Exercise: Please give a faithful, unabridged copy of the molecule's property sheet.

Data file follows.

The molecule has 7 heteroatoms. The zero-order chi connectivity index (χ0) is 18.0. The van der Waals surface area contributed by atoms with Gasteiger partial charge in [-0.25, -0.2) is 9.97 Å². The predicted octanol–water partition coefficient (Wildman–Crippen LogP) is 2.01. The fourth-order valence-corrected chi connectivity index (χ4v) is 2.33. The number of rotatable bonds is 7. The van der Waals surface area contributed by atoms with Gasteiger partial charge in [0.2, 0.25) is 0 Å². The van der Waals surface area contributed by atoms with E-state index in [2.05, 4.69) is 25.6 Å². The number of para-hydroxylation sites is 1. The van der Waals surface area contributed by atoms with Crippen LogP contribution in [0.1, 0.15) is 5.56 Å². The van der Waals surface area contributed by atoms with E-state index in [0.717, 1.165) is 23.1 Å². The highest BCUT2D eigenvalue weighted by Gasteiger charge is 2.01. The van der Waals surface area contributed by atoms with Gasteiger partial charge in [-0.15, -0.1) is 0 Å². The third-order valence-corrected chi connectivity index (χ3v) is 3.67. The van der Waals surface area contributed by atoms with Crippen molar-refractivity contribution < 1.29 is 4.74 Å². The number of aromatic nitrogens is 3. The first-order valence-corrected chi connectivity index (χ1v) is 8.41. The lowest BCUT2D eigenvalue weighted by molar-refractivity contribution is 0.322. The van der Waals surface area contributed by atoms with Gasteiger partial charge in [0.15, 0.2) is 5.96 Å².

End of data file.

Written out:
The molecule has 7 heteroatoms. The zero-order chi connectivity index (χ0) is 18.0. The van der Waals surface area contributed by atoms with Gasteiger partial charge in [-0.25, -0.2) is 9.97 Å². The predicted octanol–water partition coefficient (Wildman–Crippen LogP) is 2.01. The fourth-order valence-corrected chi connectivity index (χ4v) is 2.33. The number of rotatable bonds is 7. The van der Waals surface area contributed by atoms with Gasteiger partial charge in [0.2, 0.25) is 0 Å². The van der Waals surface area contributed by atoms with E-state index in [2.05, 4.69) is 25.6 Å². The number of para-hydroxylation sites is 1. The van der Waals surface area contributed by atoms with Crippen LogP contribution in [0.1, 0.15) is 5.56 Å². The van der Waals surface area contributed by atoms with E-state index in [0.717, 1.165) is 23.1 Å². The highest BCUT2D eigenvalue weighted by Gasteiger charge is 2.01. The van der Waals surface area contributed by atoms with Gasteiger partial charge in [-0.15, -0.1) is 0 Å². The third-order valence-corrected chi connectivity index (χ3v) is 3.67. The van der Waals surface area contributed by atoms with Crippen molar-refractivity contribution < 1.29 is 4.74 Å². The number of aromatic nitrogens is 3. The first-order valence-corrected chi connectivity index (χ1v) is 8.41. The lowest BCUT2D eigenvalue weighted by molar-refractivity contribution is 0.322. The van der Waals surface area contributed by atoms with Gasteiger partial charge in [0.15, 0.2) is 5.96 Å².